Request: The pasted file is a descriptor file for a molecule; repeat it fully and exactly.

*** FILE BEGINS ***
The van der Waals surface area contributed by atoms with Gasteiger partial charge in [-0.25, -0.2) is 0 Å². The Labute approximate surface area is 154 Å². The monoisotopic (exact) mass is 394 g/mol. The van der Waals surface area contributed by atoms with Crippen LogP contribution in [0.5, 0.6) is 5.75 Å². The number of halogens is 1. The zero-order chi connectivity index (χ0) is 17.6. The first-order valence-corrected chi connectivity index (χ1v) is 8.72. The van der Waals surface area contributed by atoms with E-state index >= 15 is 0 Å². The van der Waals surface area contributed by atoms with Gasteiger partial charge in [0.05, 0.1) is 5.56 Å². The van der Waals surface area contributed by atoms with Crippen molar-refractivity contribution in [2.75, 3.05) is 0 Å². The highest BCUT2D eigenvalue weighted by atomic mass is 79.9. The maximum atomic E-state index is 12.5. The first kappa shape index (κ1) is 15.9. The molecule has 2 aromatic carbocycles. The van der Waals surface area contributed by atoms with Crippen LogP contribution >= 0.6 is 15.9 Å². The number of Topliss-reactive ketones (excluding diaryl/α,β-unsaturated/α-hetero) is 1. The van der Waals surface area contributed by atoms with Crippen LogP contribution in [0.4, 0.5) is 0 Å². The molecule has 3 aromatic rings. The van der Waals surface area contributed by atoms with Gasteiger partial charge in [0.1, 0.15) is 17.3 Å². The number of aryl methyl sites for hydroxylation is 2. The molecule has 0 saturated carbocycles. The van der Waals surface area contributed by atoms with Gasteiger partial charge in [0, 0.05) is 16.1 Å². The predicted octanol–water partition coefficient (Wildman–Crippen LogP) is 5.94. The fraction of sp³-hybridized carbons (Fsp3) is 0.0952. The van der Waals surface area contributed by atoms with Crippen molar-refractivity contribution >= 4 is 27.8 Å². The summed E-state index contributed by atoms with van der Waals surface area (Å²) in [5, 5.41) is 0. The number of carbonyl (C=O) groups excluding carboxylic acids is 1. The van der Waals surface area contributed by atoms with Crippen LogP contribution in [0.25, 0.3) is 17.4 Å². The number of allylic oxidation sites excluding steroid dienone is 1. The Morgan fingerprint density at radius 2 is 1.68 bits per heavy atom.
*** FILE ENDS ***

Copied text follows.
The van der Waals surface area contributed by atoms with Gasteiger partial charge in [-0.25, -0.2) is 0 Å². The Labute approximate surface area is 154 Å². The monoisotopic (exact) mass is 394 g/mol. The van der Waals surface area contributed by atoms with Crippen LogP contribution in [0.5, 0.6) is 5.75 Å². The number of halogens is 1. The zero-order chi connectivity index (χ0) is 17.6. The first-order valence-corrected chi connectivity index (χ1v) is 8.72. The van der Waals surface area contributed by atoms with E-state index >= 15 is 0 Å². The van der Waals surface area contributed by atoms with Gasteiger partial charge in [0.05, 0.1) is 5.56 Å². The van der Waals surface area contributed by atoms with Crippen molar-refractivity contribution in [2.75, 3.05) is 0 Å². The highest BCUT2D eigenvalue weighted by atomic mass is 79.9. The maximum atomic E-state index is 12.5. The first kappa shape index (κ1) is 15.9. The molecule has 2 aromatic carbocycles. The van der Waals surface area contributed by atoms with Crippen LogP contribution >= 0.6 is 15.9 Å². The number of Topliss-reactive ketones (excluding diaryl/α,β-unsaturated/α-hetero) is 1. The van der Waals surface area contributed by atoms with Crippen LogP contribution in [0.4, 0.5) is 0 Å². The molecule has 3 aromatic rings. The van der Waals surface area contributed by atoms with Gasteiger partial charge in [0.1, 0.15) is 17.3 Å². The number of aryl methyl sites for hydroxylation is 2. The molecule has 0 saturated carbocycles. The van der Waals surface area contributed by atoms with Gasteiger partial charge in [0, 0.05) is 16.1 Å². The predicted octanol–water partition coefficient (Wildman–Crippen LogP) is 5.94. The fraction of sp³-hybridized carbons (Fsp3) is 0.0952. The van der Waals surface area contributed by atoms with Crippen molar-refractivity contribution >= 4 is 27.8 Å². The summed E-state index contributed by atoms with van der Waals surface area (Å²) in [5, 5.41) is 0. The number of carbonyl (C=O) groups excluding carboxylic acids is 1. The van der Waals surface area contributed by atoms with Crippen LogP contribution in [0.25, 0.3) is 17.4 Å². The number of allylic oxidation sites excluding steroid dienone is 1. The Morgan fingerprint density at radius 2 is 1.68 bits per heavy atom.